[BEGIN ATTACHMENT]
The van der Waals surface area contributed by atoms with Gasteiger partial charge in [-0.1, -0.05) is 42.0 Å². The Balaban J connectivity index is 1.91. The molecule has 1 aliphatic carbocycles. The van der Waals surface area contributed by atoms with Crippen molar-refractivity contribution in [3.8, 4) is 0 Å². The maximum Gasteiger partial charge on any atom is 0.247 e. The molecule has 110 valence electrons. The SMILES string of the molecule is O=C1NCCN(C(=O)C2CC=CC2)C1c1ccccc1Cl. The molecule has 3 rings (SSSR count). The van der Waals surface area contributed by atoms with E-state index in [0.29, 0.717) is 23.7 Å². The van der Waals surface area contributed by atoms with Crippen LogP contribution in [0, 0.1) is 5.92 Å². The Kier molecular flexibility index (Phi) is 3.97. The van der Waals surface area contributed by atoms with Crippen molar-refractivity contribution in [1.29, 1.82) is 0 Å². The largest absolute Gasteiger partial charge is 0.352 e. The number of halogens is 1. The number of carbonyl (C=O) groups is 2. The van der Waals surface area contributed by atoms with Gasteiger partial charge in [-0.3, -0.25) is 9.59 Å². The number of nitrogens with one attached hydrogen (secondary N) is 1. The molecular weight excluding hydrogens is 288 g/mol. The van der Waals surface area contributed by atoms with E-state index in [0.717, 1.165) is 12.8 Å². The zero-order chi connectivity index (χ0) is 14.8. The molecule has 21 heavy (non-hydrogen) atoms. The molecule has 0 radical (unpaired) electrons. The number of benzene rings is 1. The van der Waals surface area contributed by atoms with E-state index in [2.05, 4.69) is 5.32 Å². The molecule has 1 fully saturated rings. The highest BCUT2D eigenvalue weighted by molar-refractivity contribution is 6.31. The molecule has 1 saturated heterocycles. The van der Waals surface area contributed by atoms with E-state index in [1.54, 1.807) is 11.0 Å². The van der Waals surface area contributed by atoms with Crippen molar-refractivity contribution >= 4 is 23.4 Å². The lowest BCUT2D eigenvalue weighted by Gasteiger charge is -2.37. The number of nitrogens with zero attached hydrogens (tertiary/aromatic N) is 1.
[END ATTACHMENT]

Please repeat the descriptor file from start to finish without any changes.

The van der Waals surface area contributed by atoms with Gasteiger partial charge in [-0.1, -0.05) is 42.0 Å². The Balaban J connectivity index is 1.91. The molecule has 1 aliphatic carbocycles. The van der Waals surface area contributed by atoms with Crippen molar-refractivity contribution in [3.8, 4) is 0 Å². The maximum Gasteiger partial charge on any atom is 0.247 e. The molecule has 110 valence electrons. The SMILES string of the molecule is O=C1NCCN(C(=O)C2CC=CC2)C1c1ccccc1Cl. The molecule has 3 rings (SSSR count). The van der Waals surface area contributed by atoms with E-state index in [0.29, 0.717) is 23.7 Å². The van der Waals surface area contributed by atoms with Crippen LogP contribution in [0, 0.1) is 5.92 Å². The Kier molecular flexibility index (Phi) is 3.97. The van der Waals surface area contributed by atoms with Crippen molar-refractivity contribution in [1.29, 1.82) is 0 Å². The largest absolute Gasteiger partial charge is 0.352 e. The number of halogens is 1. The number of carbonyl (C=O) groups is 2. The van der Waals surface area contributed by atoms with Gasteiger partial charge in [-0.3, -0.25) is 9.59 Å². The number of nitrogens with one attached hydrogen (secondary N) is 1. The molecular weight excluding hydrogens is 288 g/mol. The van der Waals surface area contributed by atoms with E-state index in [0.717, 1.165) is 12.8 Å². The zero-order chi connectivity index (χ0) is 14.8. The molecule has 21 heavy (non-hydrogen) atoms. The molecule has 0 radical (unpaired) electrons. The number of benzene rings is 1. The van der Waals surface area contributed by atoms with E-state index in [2.05, 4.69) is 5.32 Å². The molecule has 1 fully saturated rings. The highest BCUT2D eigenvalue weighted by molar-refractivity contribution is 6.31. The molecule has 1 saturated heterocycles. The van der Waals surface area contributed by atoms with E-state index in [1.54, 1.807) is 11.0 Å². The van der Waals surface area contributed by atoms with Crippen molar-refractivity contribution >= 4 is 23.4 Å². The lowest BCUT2D eigenvalue weighted by Gasteiger charge is -2.37. The number of nitrogens with zero attached hydrogens (tertiary/aromatic N) is 1.